Pteropavlovsky started his trip on July 14 — “I remember because it was French National Day,” he said, proudly — in Tok. On day five, Petropavlovsky flipped his canoe. He had stopped for a break on an island and his boat was swept into some trees hanging over the river when he attempted to paddle back out into the current.
“On the fifth day of the expedition I almost nearly died,” he said.
Petropavlovsky was able to float his water-filled canoe to the bank of the river and, grabbing a tree with one hand and pulling the canoe with the other, managed to get the boat out of the water and salvage some of his gear. He received assistance from some Native villagers from Northway and Healy Lake who he ran into boating on the river after his accident. When Petropavlovsky told them what had happened, they told him he was lucky to be alive. The young Frenchman agrees, which is one of the reasons he didn’t tell his parents about his near-death experience.
I went out to Sands’ house one night last week to interview Petropavlovsky and found a skinny, polite, bright Frenchman who looked younger than his 21 years. He had a toothy grin, quick laugh and confident air about him.
As you might expect, paddling the upper Tanana River was an eye-opening experience for a young man whose only knowledge of Alaska previously was what he read in Jack London stories and the book, “Into the Wild” by Jon Krakauer. Petropavlovsky was surprised at how big and strong the river was.
“A lot of whirlpools,” he said of the upper Tanana. “A lot of trees.”
But Petropavlovsky said he came to Alaska looking for “wilderness and nature” and he found both in good supply during the first leg of his trip. I assured him that wouldn’t change during the next 1,000 miles.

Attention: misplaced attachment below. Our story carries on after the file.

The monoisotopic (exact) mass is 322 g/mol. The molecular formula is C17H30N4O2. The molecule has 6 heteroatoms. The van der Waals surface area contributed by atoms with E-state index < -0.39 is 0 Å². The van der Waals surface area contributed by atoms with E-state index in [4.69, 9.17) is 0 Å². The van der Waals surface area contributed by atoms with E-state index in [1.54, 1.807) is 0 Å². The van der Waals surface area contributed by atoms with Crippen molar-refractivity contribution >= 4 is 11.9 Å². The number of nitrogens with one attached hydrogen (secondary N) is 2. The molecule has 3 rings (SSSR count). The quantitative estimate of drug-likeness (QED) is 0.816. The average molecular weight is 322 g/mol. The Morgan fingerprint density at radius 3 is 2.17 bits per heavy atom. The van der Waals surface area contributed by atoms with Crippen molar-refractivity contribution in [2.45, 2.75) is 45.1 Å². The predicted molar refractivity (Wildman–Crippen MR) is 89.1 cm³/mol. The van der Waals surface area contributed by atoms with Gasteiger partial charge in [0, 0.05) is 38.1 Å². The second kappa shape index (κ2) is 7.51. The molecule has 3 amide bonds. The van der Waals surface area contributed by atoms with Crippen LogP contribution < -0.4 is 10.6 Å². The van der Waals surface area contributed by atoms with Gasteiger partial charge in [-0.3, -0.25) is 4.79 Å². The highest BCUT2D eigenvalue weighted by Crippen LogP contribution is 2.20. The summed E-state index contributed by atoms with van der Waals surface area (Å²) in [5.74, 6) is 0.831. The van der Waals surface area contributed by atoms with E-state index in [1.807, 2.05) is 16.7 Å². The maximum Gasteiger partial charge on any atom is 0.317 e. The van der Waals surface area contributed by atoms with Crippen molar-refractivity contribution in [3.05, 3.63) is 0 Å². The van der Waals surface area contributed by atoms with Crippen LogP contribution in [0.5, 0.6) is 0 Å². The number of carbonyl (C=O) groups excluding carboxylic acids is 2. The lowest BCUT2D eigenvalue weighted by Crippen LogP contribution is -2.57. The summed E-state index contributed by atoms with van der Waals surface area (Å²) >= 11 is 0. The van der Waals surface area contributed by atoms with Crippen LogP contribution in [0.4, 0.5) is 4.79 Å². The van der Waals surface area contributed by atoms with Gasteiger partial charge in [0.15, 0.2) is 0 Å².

With the worst part of the river behind him, Petropavlovsky said “my main preoccupation now will be with bears,” a statement evidenced the can of bear spray attached to his hip at all times.
“And I have a shotgun,” Petropavlovsky said.
Petropavlovsky isn’t carrying a GPS or a satellite phone, but he has maps and a laptop computer, with which he plans to post updates on his Facebook page.
Sands, a friendly 49-year-old carpenter, spent the better portion of a week chauffeuring Petropavlovsky around town to buy new gear, food and supplies during his five days in Fairbanks.
Petropavlovsky bought some new photographic equipment and lots of food, much of which he and Sands boxed up to be mailed to Galena, a village 400 miles down the Tanana and Yukon rivers, where Petropavolovsky will resupply.
They went by Alaska State Troopers and picked up a trip plan for Petropavlovsky to fill out, which he left with Sands in the event something goes wrong. Sands also gave Petropavlovsky a good bow saw and some slugs for his shotgun.
He couldn’t just send Petropavlovsky on his way without helping him, Sands said.
“I’d feel guilty if something happens,” he said.
On Saturday, Sands dropped Petropavlovsky off at Chena Pump Landing to renew his adventure. The young Frenchman loaded his new supplies into his canoe and tied them down under a pair of blue tarps before pushing off and paddling down the Tanana. There was barely enough room for him in the canoe.
“His food bag weighs 110 pounds so he’s not going to starve,” Sands said.
Sands told Petropavlovsky to call him every chance he gets to let him know how he’s progressing. On Monday, Petropavlovsky called Sands to let him know he had made it to Nenana and was headed toward Manley.
“I was worried he wasn’t going to realize how important it was (to call) so I was glad to hear from him,” Sands said, sounding almost like a worried father. “I think he’ll be OK.”
If he does make it to the Bering Sea, Petropavlovsky can thank Sands for his help getting there. That’s what real Alaskans do for people who want to experience the real Alaska, even if they may not know what they’re getting into.
Contact outdoors editor Tim Mowry at 459-7587.